In other words. in both of these conditions. Now believe it or not. They're occluded. because there. You have a pretty good idea of what they're feeling and thinking at this precise moment in time. but remember. and one way of looking at that is to do behavioral studies whereby we bring people into the lab and we give them some kind of behavioral task. and presumably has a similar facial expression. Okay. there are objects on these shelves. we give them some kind of task that involves thinking about other people. So we give this kind of task to adolescents and adults. This region is more active in adolescents when they make these social decisions and think about other people than it is in adults. he's not going to ask you to move objects that he can't see." which is the top truck from his perspective. whereas there are many more objects that you can see. only in the no-director condition they just have to remember to apply this somewhat arbitrary rule. standing behind the set of shelves. healthy. the mid-adolescent group and the adult group where things get really interesting. In this task. Now your task is to move objects around. and you see that our intelligent adults are making errors about 50 percent of the time. to make social decisions. we bring adolescents and adults into the lab to have a brain scan. and the only people who don't are the guys in yellow at the back — and I think they're on the wrong end of the stadium. and what you're going to see is the percentage errors in the adult group in both conditions. and this is actually a meta-analysis of nine different studies in this area from labs around the world. So in my lab. So imagine he tells you to move the top truck left. their gestures. their actions. and there are some objects that he can't see. and they're doing another social emotional response that we all instantly recognize. that activity in this medial prefrontal cortex area decreases during the period of adolescence. Now. but then you have to remember. This introduces a really interesting condition whereby there's a kind of conflict between your perspective and the director's perspective. But it's when you compare the last two groups. They move the white truck instead of the blue truck. So that's what we're interested in looking at in my lab. as have other labs around the world. is going to direct you to move objects around. And we think that might be because adolescents and adults use a different mental approach. there's an improvement. so within a split second of Michael Owen missing this goal. There are three trucks there. these two conditions develop in exactly the same way. you see this computerized task. normal. and we also have a control condition where there's no director and instead we give people a rule. and I'll just give you another example of the kind of task that we use in my lab. Developmentally. and they all show the same thing. which is shown in blue on the slide. whereas they make far fewer errors when there's no director present. and it's right in the middle of prefrontal cortex in the midline of your head. because that's the top truck from your perspective. Notice that there are only some objects that he can see. okay. with a kind of gray piece of wood. this is in a study ranging from age seven to adulthood. This is the same set of shelves from his point of view. a different cognitive strategy. how good we are at reading other people's behavior. there is no continued improvement in the no-director condition. he can't see that truck. so the gray is the director condition. You come into the lab. You're going to instinctively go for the white truck. so he must mean me to move the blue truck. "Oh. whereas in the director condition. their minds. Between late childhood and mid-adolescence. So imagine that you're the participant in one of our experiments. in both of these trials. The director. everyone is doing the same thing with their arms and the same thing with their face. and one of the findings that we've found several times now. everything you need to do in order to remember the rule and apply it seems to be fully developed by mid- .emotional responses are. in other words a reduction of errors. So you don't have to ask any of these guys. so if I just show you the percentage errors in a large developmental study we did. we're going to do exactly the same thing but this time there's no director. their emotions. when they just have to remember that rule of ignoring the gray background. in terms of their underlying emotions and mental states. you see a set of shelves. You'll see that this is exactly the same condition. from his point of view. is doing the same thing with his arms. and that's the second aspect of the social brain that this picture really nicely illustrates. their mental states. their facial expressions. We tell them. on some of them. even Michael Owen as he slides along the grass. is part of the prefrontal cortex called medial prefrontal cortex. and you'll notice there's a guy standing behind the set of shelves. they have to remember to take into account the director's perspective in order to guide their ongoing behavior. intelligent adults like you make errors about 50 percent of the time on that kind of trial. Instead you've got to ignore objects with the dark gray background.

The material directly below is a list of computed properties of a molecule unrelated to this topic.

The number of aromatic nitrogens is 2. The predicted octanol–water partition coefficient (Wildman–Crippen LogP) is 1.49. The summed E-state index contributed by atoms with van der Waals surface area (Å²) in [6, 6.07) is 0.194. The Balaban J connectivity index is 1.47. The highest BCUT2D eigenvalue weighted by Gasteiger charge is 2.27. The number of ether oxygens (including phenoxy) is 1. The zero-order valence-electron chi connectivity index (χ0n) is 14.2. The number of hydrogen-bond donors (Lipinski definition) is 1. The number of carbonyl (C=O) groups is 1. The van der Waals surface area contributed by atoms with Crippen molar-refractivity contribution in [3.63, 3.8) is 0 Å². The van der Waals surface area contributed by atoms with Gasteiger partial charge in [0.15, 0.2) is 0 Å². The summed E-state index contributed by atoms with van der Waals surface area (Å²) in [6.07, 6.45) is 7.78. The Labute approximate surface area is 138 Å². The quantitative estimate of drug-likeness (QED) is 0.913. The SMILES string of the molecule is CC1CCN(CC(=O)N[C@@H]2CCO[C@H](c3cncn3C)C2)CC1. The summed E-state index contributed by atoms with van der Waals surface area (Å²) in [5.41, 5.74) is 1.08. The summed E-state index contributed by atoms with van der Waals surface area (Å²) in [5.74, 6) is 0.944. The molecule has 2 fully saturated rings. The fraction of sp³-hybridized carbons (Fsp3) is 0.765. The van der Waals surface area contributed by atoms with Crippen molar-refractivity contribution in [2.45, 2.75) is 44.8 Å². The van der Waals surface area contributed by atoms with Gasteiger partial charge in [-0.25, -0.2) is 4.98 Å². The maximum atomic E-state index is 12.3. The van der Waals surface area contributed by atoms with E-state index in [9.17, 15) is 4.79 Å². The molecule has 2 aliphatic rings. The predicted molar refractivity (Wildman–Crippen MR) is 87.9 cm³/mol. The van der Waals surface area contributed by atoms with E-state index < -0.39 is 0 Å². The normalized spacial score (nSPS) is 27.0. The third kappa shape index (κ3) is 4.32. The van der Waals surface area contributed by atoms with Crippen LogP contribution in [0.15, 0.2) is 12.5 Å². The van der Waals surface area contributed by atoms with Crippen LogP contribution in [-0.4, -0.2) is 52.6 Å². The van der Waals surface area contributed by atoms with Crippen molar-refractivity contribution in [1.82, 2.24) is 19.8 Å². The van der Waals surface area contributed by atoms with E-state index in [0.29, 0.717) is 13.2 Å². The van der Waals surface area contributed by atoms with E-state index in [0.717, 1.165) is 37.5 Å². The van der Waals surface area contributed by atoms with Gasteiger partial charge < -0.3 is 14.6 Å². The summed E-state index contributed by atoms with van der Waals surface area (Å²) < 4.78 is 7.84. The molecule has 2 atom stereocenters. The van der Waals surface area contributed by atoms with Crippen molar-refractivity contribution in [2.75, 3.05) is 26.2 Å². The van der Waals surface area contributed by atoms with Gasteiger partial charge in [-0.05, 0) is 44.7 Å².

(Laughter) The very notion of their dad singing in public was enough to make them behave. self-consciousness — shouldn't be stigmatized. this is a period of life where the brain is particularly adaptable and malleable. many teenagers around the world today. They take more risks than children or adults. I have a really nice anecdote from a friend of mine who said that the thing he noticed most about his teenage daughters before and after puberty was their level of embarrassment in front of him.adolescence. they're very self-conscious. and intervention. fighting. and what this means is that the ability to take into account someone else's perspective in order to guide ongoing behavior. It gives you the rewarding feeling out of doing fun things. by the way. which you can see in blue in the slide here. And yet. including teaching. I'd say. We know that adolescents have a tendency to take risks. And this is why. stealing. "Having said that. They do. So. which is something. they're sometimes moody. including taking risks. for rehabilitation. so I'm going to show you the limbic system in red in the slide behind me. which stops us taking excessive risks. you're right. Forty percent of teenagers don't have access to secondary school education. So the limbic system is right deep inside the brain." He then goes on to say. So for example.' and instantly they'd stop messing around and he'd sing their favorite song. "Before puberty. take risk-taking. They do. It's a fantastic opportunity for learning and creativity. stop messing around and I'll sing your favorite song. "Well. and yet it's only relatively recently that we have been routinely educating teenagers in the West. is adolescence a kind of recent phenomenon? Is it something we've invented recently in the West?" And actually. that became the threat. 'Hey. They take risks. he said. or that youth would sleep out the rest. So if you have a teenage son or a daughter and you sometimes think they have problems taking other people's perspectives. So what's sometimes seen as the problem with adolescents — heightened risk-taking. if my two daughters were messing around in a shop. and they are particularly prone to taking risks when they're with their friends. can and does shape the developing adolescent brain. but today we try to understand their behavior in terms of the underlying changes that are going on in their brain. if you look at the last two gray bars. All four of my grandparents. and at the very same time. It actually reflects changes in the brain that provide an excellent opportunity for education and social development. poor impulse control. So there's a famous quote by Shakespeare from "The Winter's Tale" where he describes adolescence as follows: "I would there were no age between ten and three-and-twenty. So brain research has shown that the adolescent brain undergoes really quite profound development. But now we try to understand that in terms of the development of a part of their brain called the limbic system. there's still a significant improvement in the director condition between mid-adolescence and adulthood. and also on this brain. They had no choice. is still developing in mid-to-late adolescence. So people often ask. The environment. It gives you the kick out of taking risks. the prefrontal cortex. Thank you. left school in their early adolescence. There are lots of descriptions of adolescence in history that sound very similar to the descriptions we use today. After puberty. Shakespeare was portraying adolescents in a very similar light to the light that we portray them in today. the regions within the limbic system. . So we sometimes laugh about teenagers. They're parodied. sometimes even demonized in the media for their kind of typical teenage behavior. And this region. for example. wronging the ancientry. whereas in contrast. the answer is probably not. would any but these boiled brains of nineteen and two-and-twenty hunt in this weather?" So almost 400 years ago. and it's involved in things like emotion processing and reward processing. is still very much in development in adolescents. and this has implications for education. There's an important drive to become independent from one's parents and to impress one's friends in adolescence. that we do in everyday life all the time. have been found to be hypersensitive to the rewarding feeling of risk-taking in adolescents compared with adults. for there is nothing in the between but getting wenches with child. And that's still the case for many.

There is neither remarkable improvement in the director nor the non-director conditions 5. Developing language c. The medial prefrontal cortex area is more active when adolescents think about other people than when adults do b. A comparison of the results of mid-adolescents and adults in the object-moving developmental study shows which of the following? a. It reveals that there is no link between puberty and brain development d. Which of the following is NOT a cognitive function of the prefrontal cortex? a. What is a difference between the limbic system in teenage brains and in adult brains? a. What does the peaking of grey matter volume during human adolescence seem to indicate? a. It demonstrates an increase in grey matter volume beginning after puberty c. What is the relationship between the limbic system and adolescent behaviour? 7. The limbic system in adolescents makes them more likely to be moody than adults 6. The limbic system is more active in thinking about other people with adolescents than with adults b. There is continued improvement in all conditions b. It corresponds to the beginning of a process of synaptic pruning 3.1. The prefrontal cortex is split down the middle during adolescence d. It shows that adolescents have less neural synapses than adults b. There is no improvement in the director condition and continued improvement in the no-director condition d. What information about the brain has led scientists to believe that adolescents use a different cognitive strategy to make social decisions? a. Understanding other people d. The limbic system in adolescent brains is less active than in adult brains c. Is “typical” adolescent behaviour “something we’ve invented recently in the West”? How do you know? . The limbic system in adolescent brains is more sensitive to the rewarding feeling of risk-taking than in adult brains d. Inhibiting embarrassing behaviour 2. The medial prefrontal cortex lights up as blue in MRI scans of adolescents c. The prefrontal cortex is one of the areas of the brain that changes the most dramatically during adolescence. Planning for the future b. There is clear improvement in the director condition but no improvement in the no-director condition c. Adolescents make fewer errors in the object-moving experiment than adults do 4.